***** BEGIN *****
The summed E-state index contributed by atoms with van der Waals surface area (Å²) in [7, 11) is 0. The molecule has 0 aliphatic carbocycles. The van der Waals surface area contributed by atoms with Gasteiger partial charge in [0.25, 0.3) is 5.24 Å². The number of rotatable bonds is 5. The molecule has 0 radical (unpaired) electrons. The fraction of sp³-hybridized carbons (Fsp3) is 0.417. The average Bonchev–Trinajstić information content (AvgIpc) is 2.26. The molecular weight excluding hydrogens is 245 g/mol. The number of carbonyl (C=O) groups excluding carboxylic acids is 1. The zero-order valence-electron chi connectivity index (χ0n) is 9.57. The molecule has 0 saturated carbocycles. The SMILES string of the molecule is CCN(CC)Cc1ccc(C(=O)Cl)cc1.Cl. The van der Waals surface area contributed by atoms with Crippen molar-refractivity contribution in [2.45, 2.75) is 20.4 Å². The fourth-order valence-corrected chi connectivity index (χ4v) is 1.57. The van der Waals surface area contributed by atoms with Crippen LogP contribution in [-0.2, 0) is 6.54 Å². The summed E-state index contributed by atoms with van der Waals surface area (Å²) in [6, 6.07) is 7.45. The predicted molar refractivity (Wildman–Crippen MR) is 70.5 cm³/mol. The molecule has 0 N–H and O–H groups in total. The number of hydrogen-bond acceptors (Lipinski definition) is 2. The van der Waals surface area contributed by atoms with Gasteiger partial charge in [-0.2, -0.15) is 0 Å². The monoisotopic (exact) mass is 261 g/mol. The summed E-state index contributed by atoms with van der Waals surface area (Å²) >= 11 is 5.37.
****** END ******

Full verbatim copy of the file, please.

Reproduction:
The summed E-state index contributed by atoms with van der Waals surface area (Å²) in [7, 11) is 0. The molecule has 0 aliphatic carbocycles. The van der Waals surface area contributed by atoms with Gasteiger partial charge in [0.25, 0.3) is 5.24 Å². The number of rotatable bonds is 5. The molecule has 0 radical (unpaired) electrons. The fraction of sp³-hybridized carbons (Fsp3) is 0.417. The average Bonchev–Trinajstić information content (AvgIpc) is 2.26. The molecular weight excluding hydrogens is 245 g/mol. The number of carbonyl (C=O) groups excluding carboxylic acids is 1. The zero-order valence-electron chi connectivity index (χ0n) is 9.57. The molecule has 0 saturated carbocycles. The SMILES string of the molecule is CCN(CC)Cc1ccc(C(=O)Cl)cc1.Cl. The van der Waals surface area contributed by atoms with Crippen molar-refractivity contribution in [2.45, 2.75) is 20.4 Å². The fourth-order valence-corrected chi connectivity index (χ4v) is 1.57. The van der Waals surface area contributed by atoms with Crippen LogP contribution in [-0.2, 0) is 6.54 Å². The summed E-state index contributed by atoms with van der Waals surface area (Å²) in [6, 6.07) is 7.45. The predicted molar refractivity (Wildman–Crippen MR) is 70.5 cm³/mol. The molecule has 0 N–H and O–H groups in total. The number of hydrogen-bond acceptors (Lipinski definition) is 2. The van der Waals surface area contributed by atoms with Gasteiger partial charge in [-0.2, -0.15) is 0 Å². The monoisotopic (exact) mass is 261 g/mol. The summed E-state index contributed by atoms with van der Waals surface area (Å²) >= 11 is 5.37.